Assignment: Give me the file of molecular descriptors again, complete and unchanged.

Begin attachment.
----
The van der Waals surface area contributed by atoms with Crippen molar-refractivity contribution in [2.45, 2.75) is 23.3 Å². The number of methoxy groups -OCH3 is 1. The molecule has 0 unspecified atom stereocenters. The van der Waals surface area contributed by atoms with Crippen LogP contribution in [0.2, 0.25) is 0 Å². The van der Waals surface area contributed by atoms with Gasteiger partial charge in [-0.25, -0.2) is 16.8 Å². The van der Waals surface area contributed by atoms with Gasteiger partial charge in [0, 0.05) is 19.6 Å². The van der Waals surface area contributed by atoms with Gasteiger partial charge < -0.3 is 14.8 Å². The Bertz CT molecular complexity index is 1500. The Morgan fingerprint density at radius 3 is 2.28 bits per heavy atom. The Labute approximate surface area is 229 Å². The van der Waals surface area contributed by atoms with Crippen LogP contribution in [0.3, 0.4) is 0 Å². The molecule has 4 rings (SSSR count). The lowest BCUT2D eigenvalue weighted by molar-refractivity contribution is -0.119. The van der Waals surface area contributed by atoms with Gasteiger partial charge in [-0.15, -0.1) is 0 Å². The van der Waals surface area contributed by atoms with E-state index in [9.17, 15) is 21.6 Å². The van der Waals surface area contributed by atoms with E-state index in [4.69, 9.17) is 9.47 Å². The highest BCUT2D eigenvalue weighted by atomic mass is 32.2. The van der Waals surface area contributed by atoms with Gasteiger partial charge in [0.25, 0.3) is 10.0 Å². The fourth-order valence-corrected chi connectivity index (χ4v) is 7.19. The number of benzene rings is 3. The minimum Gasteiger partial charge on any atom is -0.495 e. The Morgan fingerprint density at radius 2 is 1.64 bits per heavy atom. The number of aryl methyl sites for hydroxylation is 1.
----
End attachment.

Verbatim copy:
The van der Waals surface area contributed by atoms with Crippen molar-refractivity contribution in [2.45, 2.75) is 23.3 Å². The number of methoxy groups -OCH3 is 1. The molecule has 0 unspecified atom stereocenters. The van der Waals surface area contributed by atoms with Crippen LogP contribution in [0.2, 0.25) is 0 Å². The van der Waals surface area contributed by atoms with Gasteiger partial charge in [-0.25, -0.2) is 16.8 Å². The van der Waals surface area contributed by atoms with Gasteiger partial charge in [0, 0.05) is 19.6 Å². The van der Waals surface area contributed by atoms with Gasteiger partial charge < -0.3 is 14.8 Å². The Bertz CT molecular complexity index is 1500. The Morgan fingerprint density at radius 3 is 2.28 bits per heavy atom. The Labute approximate surface area is 229 Å². The van der Waals surface area contributed by atoms with Crippen LogP contribution in [0.3, 0.4) is 0 Å². The molecule has 4 rings (SSSR count). The lowest BCUT2D eigenvalue weighted by molar-refractivity contribution is -0.119. The van der Waals surface area contributed by atoms with Gasteiger partial charge in [-0.15, -0.1) is 0 Å². The van der Waals surface area contributed by atoms with E-state index in [9.17, 15) is 21.6 Å². The van der Waals surface area contributed by atoms with E-state index in [4.69, 9.17) is 9.47 Å². The highest BCUT2D eigenvalue weighted by atomic mass is 32.2. The van der Waals surface area contributed by atoms with Gasteiger partial charge in [0.25, 0.3) is 10.0 Å². The fourth-order valence-corrected chi connectivity index (χ4v) is 7.19. The number of benzene rings is 3. The minimum Gasteiger partial charge on any atom is -0.495 e. The Morgan fingerprint density at radius 2 is 1.64 bits per heavy atom. The number of aryl methyl sites for hydroxylation is 1.